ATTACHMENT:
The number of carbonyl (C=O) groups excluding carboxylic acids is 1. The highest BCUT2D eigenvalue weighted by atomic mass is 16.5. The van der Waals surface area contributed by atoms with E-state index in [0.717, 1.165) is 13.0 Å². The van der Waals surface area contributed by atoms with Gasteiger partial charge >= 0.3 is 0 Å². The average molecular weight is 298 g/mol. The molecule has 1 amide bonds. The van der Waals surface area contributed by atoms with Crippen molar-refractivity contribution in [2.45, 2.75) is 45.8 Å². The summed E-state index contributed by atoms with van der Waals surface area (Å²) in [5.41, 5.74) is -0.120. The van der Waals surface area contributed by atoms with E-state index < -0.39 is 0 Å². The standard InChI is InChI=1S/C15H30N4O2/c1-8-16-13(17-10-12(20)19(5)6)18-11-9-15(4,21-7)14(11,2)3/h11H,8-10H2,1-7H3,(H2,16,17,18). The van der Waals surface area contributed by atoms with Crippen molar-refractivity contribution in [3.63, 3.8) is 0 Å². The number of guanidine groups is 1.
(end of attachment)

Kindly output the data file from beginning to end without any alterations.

The number of carbonyl (C=O) groups excluding carboxylic acids is 1. The highest BCUT2D eigenvalue weighted by atomic mass is 16.5. The van der Waals surface area contributed by atoms with E-state index in [0.717, 1.165) is 13.0 Å². The van der Waals surface area contributed by atoms with Gasteiger partial charge >= 0.3 is 0 Å². The average molecular weight is 298 g/mol. The molecule has 1 amide bonds. The van der Waals surface area contributed by atoms with Crippen molar-refractivity contribution in [2.45, 2.75) is 45.8 Å². The summed E-state index contributed by atoms with van der Waals surface area (Å²) in [5.41, 5.74) is -0.120. The van der Waals surface area contributed by atoms with E-state index < -0.39 is 0 Å². The standard InChI is InChI=1S/C15H30N4O2/c1-8-16-13(17-10-12(20)19(5)6)18-11-9-15(4,21-7)14(11,2)3/h11H,8-10H2,1-7H3,(H2,16,17,18). The van der Waals surface area contributed by atoms with Crippen molar-refractivity contribution in [3.63, 3.8) is 0 Å². The number of guanidine groups is 1.